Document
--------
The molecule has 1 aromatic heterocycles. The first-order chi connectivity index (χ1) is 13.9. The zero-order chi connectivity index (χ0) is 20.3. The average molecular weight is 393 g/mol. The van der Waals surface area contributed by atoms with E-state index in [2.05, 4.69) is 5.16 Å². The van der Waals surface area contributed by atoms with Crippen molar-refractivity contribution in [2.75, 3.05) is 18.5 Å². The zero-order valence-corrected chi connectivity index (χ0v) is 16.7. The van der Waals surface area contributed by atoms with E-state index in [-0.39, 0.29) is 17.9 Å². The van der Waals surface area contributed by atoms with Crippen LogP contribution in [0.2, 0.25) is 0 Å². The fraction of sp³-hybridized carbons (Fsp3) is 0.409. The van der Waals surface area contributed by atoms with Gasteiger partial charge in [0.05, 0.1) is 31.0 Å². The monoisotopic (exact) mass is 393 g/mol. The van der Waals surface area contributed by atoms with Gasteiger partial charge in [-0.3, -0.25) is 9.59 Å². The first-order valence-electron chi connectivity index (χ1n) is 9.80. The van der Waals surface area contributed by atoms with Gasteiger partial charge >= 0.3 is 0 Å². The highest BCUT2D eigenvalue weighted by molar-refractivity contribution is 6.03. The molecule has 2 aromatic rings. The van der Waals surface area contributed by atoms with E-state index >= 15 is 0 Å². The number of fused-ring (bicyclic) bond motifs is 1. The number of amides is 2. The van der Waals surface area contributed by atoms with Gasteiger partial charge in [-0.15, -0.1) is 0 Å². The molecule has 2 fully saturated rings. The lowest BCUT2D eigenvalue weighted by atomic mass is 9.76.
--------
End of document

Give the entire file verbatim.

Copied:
The molecule has 1 aromatic heterocycles. The first-order chi connectivity index (χ1) is 13.9. The zero-order chi connectivity index (χ0) is 20.3. The average molecular weight is 393 g/mol. The van der Waals surface area contributed by atoms with E-state index in [2.05, 4.69) is 5.16 Å². The van der Waals surface area contributed by atoms with Crippen molar-refractivity contribution in [2.75, 3.05) is 18.5 Å². The zero-order valence-corrected chi connectivity index (χ0v) is 16.7. The van der Waals surface area contributed by atoms with E-state index in [-0.39, 0.29) is 17.9 Å². The van der Waals surface area contributed by atoms with Crippen LogP contribution in [0.2, 0.25) is 0 Å². The fraction of sp³-hybridized carbons (Fsp3) is 0.409. The van der Waals surface area contributed by atoms with Gasteiger partial charge in [0.05, 0.1) is 31.0 Å². The monoisotopic (exact) mass is 393 g/mol. The van der Waals surface area contributed by atoms with Gasteiger partial charge in [-0.3, -0.25) is 9.59 Å². The first-order valence-electron chi connectivity index (χ1n) is 9.80. The van der Waals surface area contributed by atoms with Gasteiger partial charge >= 0.3 is 0 Å². The highest BCUT2D eigenvalue weighted by molar-refractivity contribution is 6.03. The molecule has 2 aromatic rings. The van der Waals surface area contributed by atoms with E-state index >= 15 is 0 Å². The number of fused-ring (bicyclic) bond motifs is 1. The number of amides is 2. The van der Waals surface area contributed by atoms with Gasteiger partial charge in [-0.15, -0.1) is 0 Å². The molecule has 2 fully saturated rings. The lowest BCUT2D eigenvalue weighted by atomic mass is 9.76.